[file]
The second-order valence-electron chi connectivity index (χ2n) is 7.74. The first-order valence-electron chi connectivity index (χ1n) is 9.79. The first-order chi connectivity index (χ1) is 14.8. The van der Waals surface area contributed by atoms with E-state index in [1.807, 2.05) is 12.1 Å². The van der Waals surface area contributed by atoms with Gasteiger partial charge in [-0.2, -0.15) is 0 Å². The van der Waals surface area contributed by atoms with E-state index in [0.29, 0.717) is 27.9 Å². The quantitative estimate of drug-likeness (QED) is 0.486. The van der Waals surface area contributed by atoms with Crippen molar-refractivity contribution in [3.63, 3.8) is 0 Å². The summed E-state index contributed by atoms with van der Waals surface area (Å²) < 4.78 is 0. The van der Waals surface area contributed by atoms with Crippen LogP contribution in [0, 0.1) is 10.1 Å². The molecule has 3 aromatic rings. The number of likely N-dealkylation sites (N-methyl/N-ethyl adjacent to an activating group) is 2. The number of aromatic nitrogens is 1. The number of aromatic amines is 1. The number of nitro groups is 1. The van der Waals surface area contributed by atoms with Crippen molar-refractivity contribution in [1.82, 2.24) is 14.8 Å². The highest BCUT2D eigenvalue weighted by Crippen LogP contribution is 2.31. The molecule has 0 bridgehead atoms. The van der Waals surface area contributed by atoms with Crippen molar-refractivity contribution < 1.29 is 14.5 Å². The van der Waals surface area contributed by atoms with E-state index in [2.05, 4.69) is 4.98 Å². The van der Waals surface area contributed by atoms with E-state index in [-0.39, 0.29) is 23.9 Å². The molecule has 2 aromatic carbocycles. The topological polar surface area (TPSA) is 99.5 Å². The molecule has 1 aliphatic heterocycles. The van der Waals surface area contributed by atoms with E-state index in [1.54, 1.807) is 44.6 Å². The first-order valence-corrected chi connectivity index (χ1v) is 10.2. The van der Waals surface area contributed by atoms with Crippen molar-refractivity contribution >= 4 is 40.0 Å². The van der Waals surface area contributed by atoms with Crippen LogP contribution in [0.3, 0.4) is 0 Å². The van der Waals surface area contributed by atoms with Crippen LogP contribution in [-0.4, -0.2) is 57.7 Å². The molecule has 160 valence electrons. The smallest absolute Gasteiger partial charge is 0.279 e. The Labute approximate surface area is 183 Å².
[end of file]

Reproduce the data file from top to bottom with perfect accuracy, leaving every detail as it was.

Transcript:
The second-order valence-electron chi connectivity index (χ2n) is 7.74. The first-order valence-electron chi connectivity index (χ1n) is 9.79. The first-order chi connectivity index (χ1) is 14.8. The van der Waals surface area contributed by atoms with E-state index in [1.807, 2.05) is 12.1 Å². The van der Waals surface area contributed by atoms with Gasteiger partial charge in [-0.2, -0.15) is 0 Å². The van der Waals surface area contributed by atoms with E-state index in [0.29, 0.717) is 27.9 Å². The quantitative estimate of drug-likeness (QED) is 0.486. The van der Waals surface area contributed by atoms with Crippen molar-refractivity contribution in [3.63, 3.8) is 0 Å². The summed E-state index contributed by atoms with van der Waals surface area (Å²) < 4.78 is 0. The van der Waals surface area contributed by atoms with Crippen LogP contribution in [0, 0.1) is 10.1 Å². The molecule has 3 aromatic rings. The number of likely N-dealkylation sites (N-methyl/N-ethyl adjacent to an activating group) is 2. The number of aromatic nitrogens is 1. The number of aromatic amines is 1. The number of nitro groups is 1. The van der Waals surface area contributed by atoms with Crippen molar-refractivity contribution in [1.82, 2.24) is 14.8 Å². The highest BCUT2D eigenvalue weighted by Crippen LogP contribution is 2.31. The molecule has 0 bridgehead atoms. The van der Waals surface area contributed by atoms with Crippen molar-refractivity contribution < 1.29 is 14.5 Å². The van der Waals surface area contributed by atoms with E-state index in [2.05, 4.69) is 4.98 Å². The van der Waals surface area contributed by atoms with E-state index in [-0.39, 0.29) is 23.9 Å². The molecule has 2 aromatic carbocycles. The topological polar surface area (TPSA) is 99.5 Å². The molecule has 1 aliphatic heterocycles. The van der Waals surface area contributed by atoms with E-state index in [1.54, 1.807) is 44.6 Å². The first-order valence-corrected chi connectivity index (χ1v) is 10.2. The van der Waals surface area contributed by atoms with Crippen molar-refractivity contribution >= 4 is 40.0 Å². The van der Waals surface area contributed by atoms with Crippen LogP contribution in [0.3, 0.4) is 0 Å². The van der Waals surface area contributed by atoms with Crippen LogP contribution in [-0.4, -0.2) is 57.7 Å². The molecule has 160 valence electrons. The smallest absolute Gasteiger partial charge is 0.279 e. The Labute approximate surface area is 183 Å².